From Jim Gilliam's blog archives
The Dead Brain Problem

May 18, 2006 3:09 PM

umair: "in a world of cheap, universally accessible info, you don't have the incentive to know much of anything."

the implications of that... whoa.

More from the archive in Education, Internet.

The Dead Brain Problem (05.18.2006)

Next Entry: Don't vote for Berryhill, he had a heart transplant (05.18.2006)
Previous Entry: This is not satire (05.18.2006)

Read the 3 comments.


Seriously Jim, Umair Haque spouts so much drivel it is frankly embarassing to see you fawning over him like this.

This quotation is just transparent re-hackery of the old "you don't have to remember what you learned, you just have to know where to look for the information when you need it" adage.

Umair blinds people with words, but if you just drill a little into them, they are re-hashed Economics 101. He recently said this: "Value capture [in the new media value chain] is a function of market power." No shit, REALLY? Wow! Market power helps with value capture? That is such radical, clever, new-world, 2.0 thinking... that it helped John D. Rockefeller to his billions.

Umair makes me cringe - hyper-this and hyper-that; he's just adding hyper to old words in a feeble attempt to make them look new. What's hyper about the whole thing is the hype?


Jim, I thought you were smarter than this.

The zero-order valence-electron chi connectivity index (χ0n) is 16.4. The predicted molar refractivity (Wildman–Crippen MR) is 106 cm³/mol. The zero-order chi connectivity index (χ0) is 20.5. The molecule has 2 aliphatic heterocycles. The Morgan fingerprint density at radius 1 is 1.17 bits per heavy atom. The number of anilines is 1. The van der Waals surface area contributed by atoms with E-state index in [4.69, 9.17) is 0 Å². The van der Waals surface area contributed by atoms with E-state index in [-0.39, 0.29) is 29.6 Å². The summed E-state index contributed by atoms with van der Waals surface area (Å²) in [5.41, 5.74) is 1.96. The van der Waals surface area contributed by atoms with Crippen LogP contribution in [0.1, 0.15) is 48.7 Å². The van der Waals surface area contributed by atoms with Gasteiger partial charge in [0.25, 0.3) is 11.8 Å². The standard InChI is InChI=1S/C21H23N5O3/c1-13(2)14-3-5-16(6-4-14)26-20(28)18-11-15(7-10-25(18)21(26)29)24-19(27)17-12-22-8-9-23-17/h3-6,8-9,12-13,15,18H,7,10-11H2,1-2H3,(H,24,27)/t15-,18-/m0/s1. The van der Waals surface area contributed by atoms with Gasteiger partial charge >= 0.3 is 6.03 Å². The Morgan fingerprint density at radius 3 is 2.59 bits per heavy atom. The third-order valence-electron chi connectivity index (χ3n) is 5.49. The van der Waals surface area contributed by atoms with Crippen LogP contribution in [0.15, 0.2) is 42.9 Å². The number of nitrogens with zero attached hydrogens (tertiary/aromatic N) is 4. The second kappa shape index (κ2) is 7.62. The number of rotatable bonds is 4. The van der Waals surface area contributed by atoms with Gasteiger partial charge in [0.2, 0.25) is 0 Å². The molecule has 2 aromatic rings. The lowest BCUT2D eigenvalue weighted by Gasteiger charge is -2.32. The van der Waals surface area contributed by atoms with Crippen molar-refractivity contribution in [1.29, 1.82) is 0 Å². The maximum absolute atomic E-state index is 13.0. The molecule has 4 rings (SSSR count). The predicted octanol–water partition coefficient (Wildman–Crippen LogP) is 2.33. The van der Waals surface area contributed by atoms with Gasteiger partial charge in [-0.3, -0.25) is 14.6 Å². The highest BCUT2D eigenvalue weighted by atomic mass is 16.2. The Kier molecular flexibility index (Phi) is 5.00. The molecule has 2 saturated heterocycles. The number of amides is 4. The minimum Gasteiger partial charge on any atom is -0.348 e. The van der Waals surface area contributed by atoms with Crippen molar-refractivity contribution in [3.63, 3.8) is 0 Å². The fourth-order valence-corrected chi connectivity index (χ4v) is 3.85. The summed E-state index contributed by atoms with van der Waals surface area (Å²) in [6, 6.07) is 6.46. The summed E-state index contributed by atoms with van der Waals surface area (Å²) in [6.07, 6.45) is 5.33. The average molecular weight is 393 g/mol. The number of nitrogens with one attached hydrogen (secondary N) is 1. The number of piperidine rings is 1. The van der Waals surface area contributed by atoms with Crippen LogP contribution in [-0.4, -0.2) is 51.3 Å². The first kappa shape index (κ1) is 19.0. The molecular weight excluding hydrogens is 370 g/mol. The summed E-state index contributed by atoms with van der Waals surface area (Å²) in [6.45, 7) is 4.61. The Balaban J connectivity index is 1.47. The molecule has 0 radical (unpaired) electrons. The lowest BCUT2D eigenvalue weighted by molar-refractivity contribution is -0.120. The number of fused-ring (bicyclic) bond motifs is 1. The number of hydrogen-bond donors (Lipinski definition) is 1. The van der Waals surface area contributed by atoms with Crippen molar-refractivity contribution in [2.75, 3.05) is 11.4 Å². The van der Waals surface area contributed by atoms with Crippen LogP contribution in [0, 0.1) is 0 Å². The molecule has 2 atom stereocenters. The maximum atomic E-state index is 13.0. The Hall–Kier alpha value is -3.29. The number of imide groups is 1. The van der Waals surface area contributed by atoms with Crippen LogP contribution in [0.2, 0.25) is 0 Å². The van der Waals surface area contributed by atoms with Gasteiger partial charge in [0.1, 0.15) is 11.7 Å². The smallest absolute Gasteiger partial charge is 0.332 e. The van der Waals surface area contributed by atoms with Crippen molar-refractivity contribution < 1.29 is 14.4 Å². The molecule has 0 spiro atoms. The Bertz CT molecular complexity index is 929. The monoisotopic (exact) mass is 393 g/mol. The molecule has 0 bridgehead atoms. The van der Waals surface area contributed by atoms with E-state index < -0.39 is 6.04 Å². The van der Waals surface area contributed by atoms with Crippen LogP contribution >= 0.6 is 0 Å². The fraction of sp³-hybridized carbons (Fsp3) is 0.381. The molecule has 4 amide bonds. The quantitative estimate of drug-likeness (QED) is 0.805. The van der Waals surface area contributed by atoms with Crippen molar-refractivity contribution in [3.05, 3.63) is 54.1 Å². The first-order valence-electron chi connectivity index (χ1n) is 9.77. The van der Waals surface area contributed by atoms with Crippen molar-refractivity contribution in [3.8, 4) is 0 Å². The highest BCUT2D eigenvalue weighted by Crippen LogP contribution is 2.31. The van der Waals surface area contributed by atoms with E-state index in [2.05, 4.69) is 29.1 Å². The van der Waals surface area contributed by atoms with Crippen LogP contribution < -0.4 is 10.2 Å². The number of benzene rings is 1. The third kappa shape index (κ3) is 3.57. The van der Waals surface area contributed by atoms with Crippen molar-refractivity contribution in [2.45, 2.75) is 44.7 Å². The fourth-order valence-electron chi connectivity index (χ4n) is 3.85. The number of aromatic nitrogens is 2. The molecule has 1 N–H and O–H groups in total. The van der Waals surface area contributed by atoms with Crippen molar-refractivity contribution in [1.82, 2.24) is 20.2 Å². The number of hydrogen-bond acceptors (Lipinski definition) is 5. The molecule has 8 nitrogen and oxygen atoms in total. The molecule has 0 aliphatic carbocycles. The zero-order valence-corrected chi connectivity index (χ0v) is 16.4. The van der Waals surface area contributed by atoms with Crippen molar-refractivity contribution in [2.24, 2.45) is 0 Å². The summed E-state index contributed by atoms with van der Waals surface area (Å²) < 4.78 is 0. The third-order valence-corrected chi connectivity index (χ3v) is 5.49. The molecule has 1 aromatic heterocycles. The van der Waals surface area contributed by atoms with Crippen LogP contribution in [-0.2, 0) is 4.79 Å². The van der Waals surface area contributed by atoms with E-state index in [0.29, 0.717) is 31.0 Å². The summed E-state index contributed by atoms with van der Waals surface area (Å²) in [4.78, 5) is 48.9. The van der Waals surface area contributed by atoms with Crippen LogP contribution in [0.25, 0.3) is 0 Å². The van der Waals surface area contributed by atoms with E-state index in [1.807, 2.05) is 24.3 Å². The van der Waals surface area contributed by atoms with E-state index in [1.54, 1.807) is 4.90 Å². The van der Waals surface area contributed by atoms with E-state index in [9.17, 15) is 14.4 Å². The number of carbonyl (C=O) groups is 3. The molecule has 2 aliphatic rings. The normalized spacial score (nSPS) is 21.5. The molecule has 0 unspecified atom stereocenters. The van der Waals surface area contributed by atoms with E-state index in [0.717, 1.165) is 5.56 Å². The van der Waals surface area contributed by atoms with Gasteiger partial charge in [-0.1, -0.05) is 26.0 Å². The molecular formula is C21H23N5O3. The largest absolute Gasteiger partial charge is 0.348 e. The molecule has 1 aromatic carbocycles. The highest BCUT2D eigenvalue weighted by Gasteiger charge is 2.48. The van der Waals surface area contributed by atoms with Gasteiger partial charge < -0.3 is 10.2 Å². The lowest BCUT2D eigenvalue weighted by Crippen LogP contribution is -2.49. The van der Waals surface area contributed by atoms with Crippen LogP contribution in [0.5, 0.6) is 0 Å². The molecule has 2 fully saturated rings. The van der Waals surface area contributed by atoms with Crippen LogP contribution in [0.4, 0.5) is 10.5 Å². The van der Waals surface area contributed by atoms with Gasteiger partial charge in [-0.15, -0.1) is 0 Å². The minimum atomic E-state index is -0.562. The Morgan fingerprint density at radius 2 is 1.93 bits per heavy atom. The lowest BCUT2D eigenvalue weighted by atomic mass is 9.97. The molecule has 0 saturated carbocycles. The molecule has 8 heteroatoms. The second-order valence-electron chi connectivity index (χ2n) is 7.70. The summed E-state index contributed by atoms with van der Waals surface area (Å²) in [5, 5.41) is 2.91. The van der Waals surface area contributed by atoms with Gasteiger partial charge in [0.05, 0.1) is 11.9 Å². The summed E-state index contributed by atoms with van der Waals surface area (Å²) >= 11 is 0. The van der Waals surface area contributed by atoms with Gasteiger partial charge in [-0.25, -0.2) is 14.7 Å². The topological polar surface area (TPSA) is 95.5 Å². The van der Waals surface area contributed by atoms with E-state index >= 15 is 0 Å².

Sat May 20 2006 2:11 PM

Jim Gilliam:

I really don't get this kind of attack on anybody.

There isn't much of anything that is a truly new idea. It's all about recycling and applying the stuff that has worked for centuries to a changing technological landscape.

That's what he's doing.. in a quite rigorous fashion that might in itself have its own hype, but is largely ignoring the tech community koolaid. You want a hack, see Arrington.

Web 2.0 needs a little economics 101, methinks.

Sat May 20 2006 3:47 PM


Umair got his shiny new MBA just 2 years ago, and already he has discovered the astonishing new forces driving the new 2.0 world.

What a crock.

The internet, as everyone should have learned the first time around this block, is just another industry, subject to the same economics as other industries.

The internet is a more profound shift than say, paper, which also allowed anyone to create whatever content they wanted and share it widely?

He's an idiot.

Sun May 21 2006 7:04 PM

Jim Gilliam
Jim Gilliam


Add to My Yahoo!

Last week's soundtrack:

jgilliam's Weekly Artists Chart